Whatever it Takes This morning I had the opportunity to join my new professional learning community group made up of some of the administrators in our district. We chose to study the book “Whatever it Takes: How Professional Learning Communities Respond When Kids Don’t Learn” by Rebecca DuFour, Robert Eaker, Gayle Karhanek, and, Richard Dufour over the course of the school year. We discussed several issues we face in our leadership positions and best of all shared exciting things that are happening in our professional lives. It was a refreshing and uplifting meeting for me, and I appreciated the setting and especially the people that I will continue to share with.

Later in the day I had another iPod mini-class that went very well, and I feel the seeds are growing bit by bit here in my new district. There are so many people to reach, and I know it is important to continue to help build a network of learners that embrace technology and look for ways to integrate it into their curriculum.

As of late, there has been discussion of not merely integrating technology but rather embedding the technology in the learning process. Read Jeff Utecht’s post (see preceding link) and the thoughts of those that have chimed in to discuss this idea. I think it ties into the subheading of my blog: How to seamlessly integrate technology in the classroom. Oops! There’s that word integrate again! 😉

As a side note, here is a humorous video clip from Late Night with Conan O’Brien on BG (Before Google), or has Google always been around!?!

Desks Today I offered a mini-class on SMART Boards and invited a teacher who I have heard high praises on to assist in showcasing the basics of using the board in instruction. Tara is one of many great teachers in my new school district, and I am just in awe of the dedication and willingness to share, learn, and grow here. So many educators are pushing the frontiers of technology in education and even more are taking the steps necessary to take a leap into the innovative approaches that are making their way into classrooms across the globe. I have to admit I have had my doubts the past few years as to whether or not this whole education thing was going to turn around and make some gains in real, meaningful, engaging, and relevant learning for our youth. It is happening here. It is by no means easy, and the challenges that we face as educators at times is disconcerting, but there is hope, initiative, bravery, and desire. These things add up to the beginnings of a network of learners, and as we learn about and use the tools that can continue to link us together we become a learning community that can do, teach, and change anything. I see all of this more and more each day, and I am glad to be a small part of it.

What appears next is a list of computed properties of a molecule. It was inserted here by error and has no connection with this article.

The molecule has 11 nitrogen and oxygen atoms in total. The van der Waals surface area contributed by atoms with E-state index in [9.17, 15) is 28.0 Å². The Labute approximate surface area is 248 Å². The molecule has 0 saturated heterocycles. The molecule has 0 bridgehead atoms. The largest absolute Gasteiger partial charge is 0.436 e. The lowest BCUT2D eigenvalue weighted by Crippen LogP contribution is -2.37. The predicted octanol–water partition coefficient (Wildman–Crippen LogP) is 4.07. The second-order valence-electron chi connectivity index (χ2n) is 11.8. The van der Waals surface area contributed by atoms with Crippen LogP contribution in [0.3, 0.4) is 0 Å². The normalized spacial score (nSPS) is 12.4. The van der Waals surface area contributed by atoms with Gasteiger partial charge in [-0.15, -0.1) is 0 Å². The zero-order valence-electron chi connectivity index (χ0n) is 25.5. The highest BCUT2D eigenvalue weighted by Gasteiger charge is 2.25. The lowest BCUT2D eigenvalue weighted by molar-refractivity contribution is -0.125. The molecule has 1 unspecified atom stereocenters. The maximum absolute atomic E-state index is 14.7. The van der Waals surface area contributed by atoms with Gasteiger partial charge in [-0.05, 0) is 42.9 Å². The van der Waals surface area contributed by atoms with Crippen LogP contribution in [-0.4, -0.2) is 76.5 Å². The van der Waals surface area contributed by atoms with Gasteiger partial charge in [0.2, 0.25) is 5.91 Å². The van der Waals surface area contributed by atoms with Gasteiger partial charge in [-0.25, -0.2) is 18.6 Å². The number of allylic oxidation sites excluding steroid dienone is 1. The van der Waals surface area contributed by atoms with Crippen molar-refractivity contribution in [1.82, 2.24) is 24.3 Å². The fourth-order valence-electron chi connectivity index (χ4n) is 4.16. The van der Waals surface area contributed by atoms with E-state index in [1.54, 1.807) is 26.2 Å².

iPod Family Today we had an iPod basic training! The information presented is for the beginner; and yes, there are beginners when it comes to using iPods or any mp3 player. The following are links to various resources we used in the mini class:

A Podcast (w/Mary Derby)!!!

Identification

Different types of iPods (Which iPod are you!?!)

How to videos

Downloading Music & Video to Your iPod
Playing Music & Video on Your iPod
Beyond the Basics
Troubleshooting
iPod shuffle

Integration

iPod in Education
iQuiz Maker
iQuiz

Handbook

iPod Getting Started Guide

Support

iPod Support